If you are playing D&D 5th edition, you probably don’t have many adventures that involve railroads, but you may have some that involve railroading. A term for how a game governs the interaction between players and stories, “railroading” is the act of ensuring the players stay on plot by use of game mechanics. It is the opposite of an “open-world” that features full exploration. In most games, there is a balance between railroading and open world aspects.
In D&D and other table-top role-playing games, a DM may railroad the characters in order to keep them on course for the story or map that they’ve devised. Railroading can take two basic forms: in-game railroading, such as when the DM sends an ancient red dragon to fly over the party and ensure they take the route the DM wants, and out-of-game railroading, which is when the DM simply dictates “You arrive in…” or “You set sail across the…”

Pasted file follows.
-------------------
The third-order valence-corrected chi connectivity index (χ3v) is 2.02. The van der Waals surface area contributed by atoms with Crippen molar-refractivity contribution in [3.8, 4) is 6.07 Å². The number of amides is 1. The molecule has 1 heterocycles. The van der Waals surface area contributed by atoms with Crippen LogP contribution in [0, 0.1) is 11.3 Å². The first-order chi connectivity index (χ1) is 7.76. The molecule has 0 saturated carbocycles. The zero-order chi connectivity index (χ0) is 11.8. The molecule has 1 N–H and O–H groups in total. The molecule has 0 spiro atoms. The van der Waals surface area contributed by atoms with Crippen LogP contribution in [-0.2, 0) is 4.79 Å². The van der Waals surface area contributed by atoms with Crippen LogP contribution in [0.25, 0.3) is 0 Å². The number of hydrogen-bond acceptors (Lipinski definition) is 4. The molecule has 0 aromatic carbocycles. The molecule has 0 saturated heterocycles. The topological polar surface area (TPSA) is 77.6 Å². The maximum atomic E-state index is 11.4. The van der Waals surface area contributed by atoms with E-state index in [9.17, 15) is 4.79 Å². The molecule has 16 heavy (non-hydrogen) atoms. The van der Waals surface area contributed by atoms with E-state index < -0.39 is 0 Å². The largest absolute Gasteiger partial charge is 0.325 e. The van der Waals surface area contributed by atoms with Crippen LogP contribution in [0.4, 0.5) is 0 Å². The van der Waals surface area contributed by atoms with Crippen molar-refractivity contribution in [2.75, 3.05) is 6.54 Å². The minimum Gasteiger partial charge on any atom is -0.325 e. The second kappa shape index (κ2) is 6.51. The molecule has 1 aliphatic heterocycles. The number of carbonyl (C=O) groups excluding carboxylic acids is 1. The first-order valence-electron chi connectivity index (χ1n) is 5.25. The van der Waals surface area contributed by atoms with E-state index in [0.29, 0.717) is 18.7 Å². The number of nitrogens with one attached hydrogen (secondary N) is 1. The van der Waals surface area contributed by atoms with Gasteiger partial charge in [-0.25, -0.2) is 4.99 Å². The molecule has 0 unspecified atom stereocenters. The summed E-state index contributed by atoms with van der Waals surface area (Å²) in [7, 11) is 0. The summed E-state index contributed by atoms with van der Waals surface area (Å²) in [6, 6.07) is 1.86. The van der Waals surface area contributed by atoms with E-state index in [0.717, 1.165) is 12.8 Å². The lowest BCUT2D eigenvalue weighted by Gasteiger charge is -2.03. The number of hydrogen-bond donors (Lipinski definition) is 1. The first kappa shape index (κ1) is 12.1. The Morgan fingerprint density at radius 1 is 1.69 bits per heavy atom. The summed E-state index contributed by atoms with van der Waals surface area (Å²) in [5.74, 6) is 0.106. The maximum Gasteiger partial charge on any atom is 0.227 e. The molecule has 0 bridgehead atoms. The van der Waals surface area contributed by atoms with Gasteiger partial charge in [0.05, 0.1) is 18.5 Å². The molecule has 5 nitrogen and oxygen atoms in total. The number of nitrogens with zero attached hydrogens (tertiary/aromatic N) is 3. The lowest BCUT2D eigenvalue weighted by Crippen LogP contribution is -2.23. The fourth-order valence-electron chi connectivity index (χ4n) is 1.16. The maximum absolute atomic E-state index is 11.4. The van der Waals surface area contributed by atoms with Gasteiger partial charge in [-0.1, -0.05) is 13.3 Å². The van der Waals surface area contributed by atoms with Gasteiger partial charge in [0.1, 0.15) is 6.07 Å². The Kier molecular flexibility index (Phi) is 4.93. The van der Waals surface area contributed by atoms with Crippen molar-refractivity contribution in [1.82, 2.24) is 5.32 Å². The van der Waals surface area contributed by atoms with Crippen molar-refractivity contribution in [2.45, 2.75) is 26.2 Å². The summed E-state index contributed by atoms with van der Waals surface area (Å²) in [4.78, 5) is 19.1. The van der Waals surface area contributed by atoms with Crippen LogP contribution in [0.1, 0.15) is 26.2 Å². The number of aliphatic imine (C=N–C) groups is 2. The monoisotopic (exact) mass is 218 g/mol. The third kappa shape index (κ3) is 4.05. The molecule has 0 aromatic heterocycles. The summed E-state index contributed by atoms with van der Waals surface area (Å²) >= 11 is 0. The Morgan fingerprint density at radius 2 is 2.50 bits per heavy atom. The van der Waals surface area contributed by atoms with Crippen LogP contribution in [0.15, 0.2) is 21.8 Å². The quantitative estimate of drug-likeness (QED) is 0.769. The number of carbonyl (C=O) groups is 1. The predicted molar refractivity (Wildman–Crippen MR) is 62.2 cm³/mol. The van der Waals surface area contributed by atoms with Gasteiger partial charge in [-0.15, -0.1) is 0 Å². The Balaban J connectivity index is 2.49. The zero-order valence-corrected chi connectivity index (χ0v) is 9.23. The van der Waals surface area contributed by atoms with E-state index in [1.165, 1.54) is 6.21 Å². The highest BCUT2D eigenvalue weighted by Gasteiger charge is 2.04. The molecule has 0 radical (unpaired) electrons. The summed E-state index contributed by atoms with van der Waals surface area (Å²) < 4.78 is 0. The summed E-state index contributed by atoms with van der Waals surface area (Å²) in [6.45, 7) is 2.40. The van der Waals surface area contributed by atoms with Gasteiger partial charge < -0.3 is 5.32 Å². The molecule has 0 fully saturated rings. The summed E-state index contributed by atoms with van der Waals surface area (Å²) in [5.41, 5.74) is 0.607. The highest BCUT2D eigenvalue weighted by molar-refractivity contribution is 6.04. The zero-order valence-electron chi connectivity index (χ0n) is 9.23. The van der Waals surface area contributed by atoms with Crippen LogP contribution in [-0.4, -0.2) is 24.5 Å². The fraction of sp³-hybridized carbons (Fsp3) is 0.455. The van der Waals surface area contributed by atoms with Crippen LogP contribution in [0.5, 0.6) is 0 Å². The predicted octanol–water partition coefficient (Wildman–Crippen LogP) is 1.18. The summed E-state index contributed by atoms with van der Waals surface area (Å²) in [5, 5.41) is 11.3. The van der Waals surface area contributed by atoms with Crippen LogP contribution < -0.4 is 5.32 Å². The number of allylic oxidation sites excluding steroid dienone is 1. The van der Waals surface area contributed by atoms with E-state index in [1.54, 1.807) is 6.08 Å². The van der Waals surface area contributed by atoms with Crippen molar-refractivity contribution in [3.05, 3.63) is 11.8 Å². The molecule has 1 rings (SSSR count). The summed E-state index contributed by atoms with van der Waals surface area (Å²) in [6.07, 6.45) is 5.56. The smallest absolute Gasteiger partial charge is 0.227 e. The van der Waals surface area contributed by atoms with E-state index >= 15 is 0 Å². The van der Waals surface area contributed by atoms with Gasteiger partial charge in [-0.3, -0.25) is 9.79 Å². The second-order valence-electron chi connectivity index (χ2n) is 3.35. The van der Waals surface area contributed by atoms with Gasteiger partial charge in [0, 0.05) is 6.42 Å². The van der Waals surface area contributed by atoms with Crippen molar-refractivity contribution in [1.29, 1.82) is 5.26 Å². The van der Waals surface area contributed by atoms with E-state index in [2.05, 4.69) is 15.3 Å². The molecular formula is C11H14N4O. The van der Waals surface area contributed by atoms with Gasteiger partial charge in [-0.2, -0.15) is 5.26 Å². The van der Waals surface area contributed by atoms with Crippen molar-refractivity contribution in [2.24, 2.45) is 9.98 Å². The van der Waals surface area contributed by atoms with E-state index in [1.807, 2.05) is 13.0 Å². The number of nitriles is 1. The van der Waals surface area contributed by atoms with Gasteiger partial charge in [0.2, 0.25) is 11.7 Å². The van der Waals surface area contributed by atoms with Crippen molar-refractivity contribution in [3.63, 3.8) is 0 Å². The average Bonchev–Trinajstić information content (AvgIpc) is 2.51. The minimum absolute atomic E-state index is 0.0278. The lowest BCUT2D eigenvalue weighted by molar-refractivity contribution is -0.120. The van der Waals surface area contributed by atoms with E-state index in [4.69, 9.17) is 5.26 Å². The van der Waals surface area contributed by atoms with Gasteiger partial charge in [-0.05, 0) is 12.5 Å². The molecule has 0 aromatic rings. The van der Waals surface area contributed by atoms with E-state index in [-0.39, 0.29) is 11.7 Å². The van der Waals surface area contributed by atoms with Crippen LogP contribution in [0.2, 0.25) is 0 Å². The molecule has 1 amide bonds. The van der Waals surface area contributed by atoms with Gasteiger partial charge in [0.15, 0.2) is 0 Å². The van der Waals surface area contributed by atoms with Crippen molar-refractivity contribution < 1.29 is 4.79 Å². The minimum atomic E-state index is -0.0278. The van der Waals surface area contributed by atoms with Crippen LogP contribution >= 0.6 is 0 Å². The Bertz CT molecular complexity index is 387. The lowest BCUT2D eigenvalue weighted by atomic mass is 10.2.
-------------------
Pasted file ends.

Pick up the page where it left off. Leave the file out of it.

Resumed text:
Official campaigns can require a certain amount of railroading to keep the characters on script. After all, a campaign book cannot cover the entire world, and were player characters allowed, they could easily leave the designated roadmap and skip the adventure entirely.
When dealing with homebrew campaigns, DMs often have a lot more leeway and the amount of railroading can come down to style and preparation. A good DM tends to balance between these two extremes. Many players dislike too much railroading because they don’t feel as if they are playing their characters so much as riding in someone else’s car, but a campaign where players are constantly going off in directions the DM hasn’t planned for can quickly become devoid of the intricate storylines that can make D&D so addicting.